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New Nature Play Areas and Interpretive Exhibits Coming to North Mississippi Regional Park

Via a June 12 e-newsletter from Minneapolis Parks and Rec Board:

Superintendent Mary Merrill announced a series of recently awarded grants from local, state and national nonprofits and government agencies at last week's meeting of the Minneapolis Park & Recreation Board (MPRB). Totaling more than $700,000, the grants will fund major new features at North Mississippi Regional Park, situated on the Mississippi River in North Minneapolis, and the park's Carl W. Kroening Interpretive Center.

 interactive nature play trail

Nature play area and adventure trail

A new nature play area and adventure trail are planned for sites in the park adjacent to the interpretive center. Using materials like logs, sticks, rocks and water, nature play areas are designed to foster imaginative play and a deeper connection to the natural world; the park's adventure trail will feature dynamic components to entice children of all ages and adults to climb, hop, run, swing, and jump their way through the park. Both features will be designed with input from local communities in North and Northeast Minneapolis, and were made possible through two grants:

  • $35,000 from People for Parks. This grant, the largest in the Minneapolis nonprofit's 41-year history, made the project eligible for matching funds through the Meet Me at the Park program.

"Nature play areas provide a wonderful way to promote discovery, creativity and imagination through outdoor experiences,” said Superintendent Merrill. “We’re excited about diversifying outdoor play opportunities at Minneapolis parks and grateful for partners like People for Parks to help make that happen.”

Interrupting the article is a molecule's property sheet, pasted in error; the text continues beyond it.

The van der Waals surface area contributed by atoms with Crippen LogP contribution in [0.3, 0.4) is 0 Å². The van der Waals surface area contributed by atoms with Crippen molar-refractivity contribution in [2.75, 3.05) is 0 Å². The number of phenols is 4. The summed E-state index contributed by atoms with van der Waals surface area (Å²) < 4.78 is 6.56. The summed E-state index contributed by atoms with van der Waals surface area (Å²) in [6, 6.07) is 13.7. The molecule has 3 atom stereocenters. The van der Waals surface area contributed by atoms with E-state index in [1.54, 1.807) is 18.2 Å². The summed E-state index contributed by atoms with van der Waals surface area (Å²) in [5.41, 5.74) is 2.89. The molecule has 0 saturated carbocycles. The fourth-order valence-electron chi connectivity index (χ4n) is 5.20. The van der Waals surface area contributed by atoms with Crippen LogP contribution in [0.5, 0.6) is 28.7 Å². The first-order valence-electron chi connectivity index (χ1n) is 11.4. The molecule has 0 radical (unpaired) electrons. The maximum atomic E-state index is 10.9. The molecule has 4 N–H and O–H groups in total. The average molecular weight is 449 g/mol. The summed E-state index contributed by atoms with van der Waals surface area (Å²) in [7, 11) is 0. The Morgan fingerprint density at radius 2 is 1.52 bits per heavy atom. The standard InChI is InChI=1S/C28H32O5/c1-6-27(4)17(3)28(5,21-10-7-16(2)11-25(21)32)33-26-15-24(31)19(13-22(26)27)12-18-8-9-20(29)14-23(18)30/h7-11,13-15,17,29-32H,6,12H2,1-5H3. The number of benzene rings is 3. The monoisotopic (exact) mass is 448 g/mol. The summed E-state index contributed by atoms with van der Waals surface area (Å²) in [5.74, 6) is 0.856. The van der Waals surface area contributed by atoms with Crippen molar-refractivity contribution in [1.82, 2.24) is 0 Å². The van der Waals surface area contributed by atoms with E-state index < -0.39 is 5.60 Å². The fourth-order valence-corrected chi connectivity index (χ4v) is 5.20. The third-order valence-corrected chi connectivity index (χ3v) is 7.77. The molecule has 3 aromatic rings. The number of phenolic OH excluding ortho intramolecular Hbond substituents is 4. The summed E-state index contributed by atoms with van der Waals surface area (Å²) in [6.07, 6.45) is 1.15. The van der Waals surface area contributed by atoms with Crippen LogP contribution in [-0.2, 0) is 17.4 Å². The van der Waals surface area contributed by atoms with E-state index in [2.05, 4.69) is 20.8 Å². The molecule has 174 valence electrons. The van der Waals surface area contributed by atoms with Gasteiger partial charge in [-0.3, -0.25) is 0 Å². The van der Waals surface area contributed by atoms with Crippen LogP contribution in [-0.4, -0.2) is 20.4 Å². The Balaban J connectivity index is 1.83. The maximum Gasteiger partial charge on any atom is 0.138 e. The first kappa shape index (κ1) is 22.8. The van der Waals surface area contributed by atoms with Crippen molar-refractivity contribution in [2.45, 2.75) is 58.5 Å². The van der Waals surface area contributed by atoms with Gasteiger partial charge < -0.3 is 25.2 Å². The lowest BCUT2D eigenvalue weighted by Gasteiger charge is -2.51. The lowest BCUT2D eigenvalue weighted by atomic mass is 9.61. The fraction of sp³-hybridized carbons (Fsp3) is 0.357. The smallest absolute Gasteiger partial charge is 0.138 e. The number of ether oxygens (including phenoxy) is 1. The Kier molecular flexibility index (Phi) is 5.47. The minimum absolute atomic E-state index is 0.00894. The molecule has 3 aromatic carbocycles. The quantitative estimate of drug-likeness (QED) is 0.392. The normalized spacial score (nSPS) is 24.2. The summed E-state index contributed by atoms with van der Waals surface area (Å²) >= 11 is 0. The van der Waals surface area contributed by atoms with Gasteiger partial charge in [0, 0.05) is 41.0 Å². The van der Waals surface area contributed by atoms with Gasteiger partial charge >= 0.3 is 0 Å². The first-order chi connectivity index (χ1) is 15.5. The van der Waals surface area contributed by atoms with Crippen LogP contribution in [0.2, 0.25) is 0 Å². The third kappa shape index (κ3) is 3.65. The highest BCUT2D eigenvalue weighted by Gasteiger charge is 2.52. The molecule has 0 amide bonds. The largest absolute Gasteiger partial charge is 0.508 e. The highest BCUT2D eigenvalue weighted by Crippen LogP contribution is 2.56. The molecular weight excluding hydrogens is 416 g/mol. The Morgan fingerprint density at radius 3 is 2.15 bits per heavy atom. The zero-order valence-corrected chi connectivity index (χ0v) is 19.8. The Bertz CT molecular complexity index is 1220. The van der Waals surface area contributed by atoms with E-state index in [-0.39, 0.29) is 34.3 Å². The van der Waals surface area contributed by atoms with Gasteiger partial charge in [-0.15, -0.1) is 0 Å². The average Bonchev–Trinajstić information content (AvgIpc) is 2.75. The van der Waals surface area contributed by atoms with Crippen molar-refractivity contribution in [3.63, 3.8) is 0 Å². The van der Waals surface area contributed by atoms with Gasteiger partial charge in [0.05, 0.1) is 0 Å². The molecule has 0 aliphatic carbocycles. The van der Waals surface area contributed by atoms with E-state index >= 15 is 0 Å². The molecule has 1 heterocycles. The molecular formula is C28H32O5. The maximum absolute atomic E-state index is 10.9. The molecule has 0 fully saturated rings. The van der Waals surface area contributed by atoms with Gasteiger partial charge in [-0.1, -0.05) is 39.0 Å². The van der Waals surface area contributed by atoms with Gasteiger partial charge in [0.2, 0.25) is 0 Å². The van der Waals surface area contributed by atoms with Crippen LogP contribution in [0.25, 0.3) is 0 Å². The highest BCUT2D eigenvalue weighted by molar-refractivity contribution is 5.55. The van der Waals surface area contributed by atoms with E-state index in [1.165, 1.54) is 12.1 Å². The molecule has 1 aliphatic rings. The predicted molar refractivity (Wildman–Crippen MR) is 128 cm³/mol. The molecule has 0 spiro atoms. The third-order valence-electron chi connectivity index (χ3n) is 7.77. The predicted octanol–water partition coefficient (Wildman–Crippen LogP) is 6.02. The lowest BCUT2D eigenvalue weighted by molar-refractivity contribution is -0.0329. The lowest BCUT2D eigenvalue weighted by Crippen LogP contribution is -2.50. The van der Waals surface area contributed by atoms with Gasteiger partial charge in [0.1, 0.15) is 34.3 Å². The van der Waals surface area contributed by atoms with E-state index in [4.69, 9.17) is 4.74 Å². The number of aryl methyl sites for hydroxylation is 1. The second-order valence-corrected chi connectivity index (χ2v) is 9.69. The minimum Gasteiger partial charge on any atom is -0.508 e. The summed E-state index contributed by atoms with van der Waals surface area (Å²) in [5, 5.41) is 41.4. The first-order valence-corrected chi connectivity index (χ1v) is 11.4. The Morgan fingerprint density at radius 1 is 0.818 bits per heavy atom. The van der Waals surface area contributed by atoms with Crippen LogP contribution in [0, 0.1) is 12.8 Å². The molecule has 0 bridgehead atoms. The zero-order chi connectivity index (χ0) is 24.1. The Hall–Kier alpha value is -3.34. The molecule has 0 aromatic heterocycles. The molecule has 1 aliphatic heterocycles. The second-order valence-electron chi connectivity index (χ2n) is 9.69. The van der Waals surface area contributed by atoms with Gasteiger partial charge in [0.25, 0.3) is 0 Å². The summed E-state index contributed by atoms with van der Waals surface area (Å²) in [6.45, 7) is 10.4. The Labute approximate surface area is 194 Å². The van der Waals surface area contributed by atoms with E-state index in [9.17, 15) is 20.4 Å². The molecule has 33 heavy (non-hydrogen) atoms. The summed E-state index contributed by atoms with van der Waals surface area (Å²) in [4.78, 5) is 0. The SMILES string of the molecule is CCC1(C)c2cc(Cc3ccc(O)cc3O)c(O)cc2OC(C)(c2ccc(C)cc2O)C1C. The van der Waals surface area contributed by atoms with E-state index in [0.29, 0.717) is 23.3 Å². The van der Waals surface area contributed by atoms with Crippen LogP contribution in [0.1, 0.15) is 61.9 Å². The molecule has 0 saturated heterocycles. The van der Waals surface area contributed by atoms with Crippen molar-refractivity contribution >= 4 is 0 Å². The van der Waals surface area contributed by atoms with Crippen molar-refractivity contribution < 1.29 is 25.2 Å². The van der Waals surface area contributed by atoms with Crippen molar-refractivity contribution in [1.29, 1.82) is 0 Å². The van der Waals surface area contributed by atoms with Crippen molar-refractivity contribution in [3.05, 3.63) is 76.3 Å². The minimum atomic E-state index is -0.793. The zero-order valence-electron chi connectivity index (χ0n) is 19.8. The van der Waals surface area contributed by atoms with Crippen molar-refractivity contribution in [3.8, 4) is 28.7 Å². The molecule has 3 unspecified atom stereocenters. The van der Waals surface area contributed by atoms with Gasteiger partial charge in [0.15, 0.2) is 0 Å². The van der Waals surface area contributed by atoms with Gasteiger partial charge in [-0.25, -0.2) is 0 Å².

The Minneapolis park system welcomed its first nature play area near the Lake Nokomis Community Center in south Minneapolis last summer, and additional nature play areas are included in plans for a range of other parks as part of MPRB's master plans for the city’s neighborhood park system

"Nature in the City" interactive exhibits

The existing exhibits at Kroening Interpretive Center, which date back to the building's opening in 2002, have been partially dismantled due to safety concerns. Thanks to the funders listed below, they'll be replaced with new, hands-on "Nature in the City" exhibits that incorporate citizen science and themes including water (Shingle Creek runs into the Mississippi River at the park's south end); native plants and pollinators; wildlife such as coyotes, crows and beavers and its adaptation to city life; and flight (dragonflies, Mississippi flyway, migration). The project has received final approval and funding from the the following sources:

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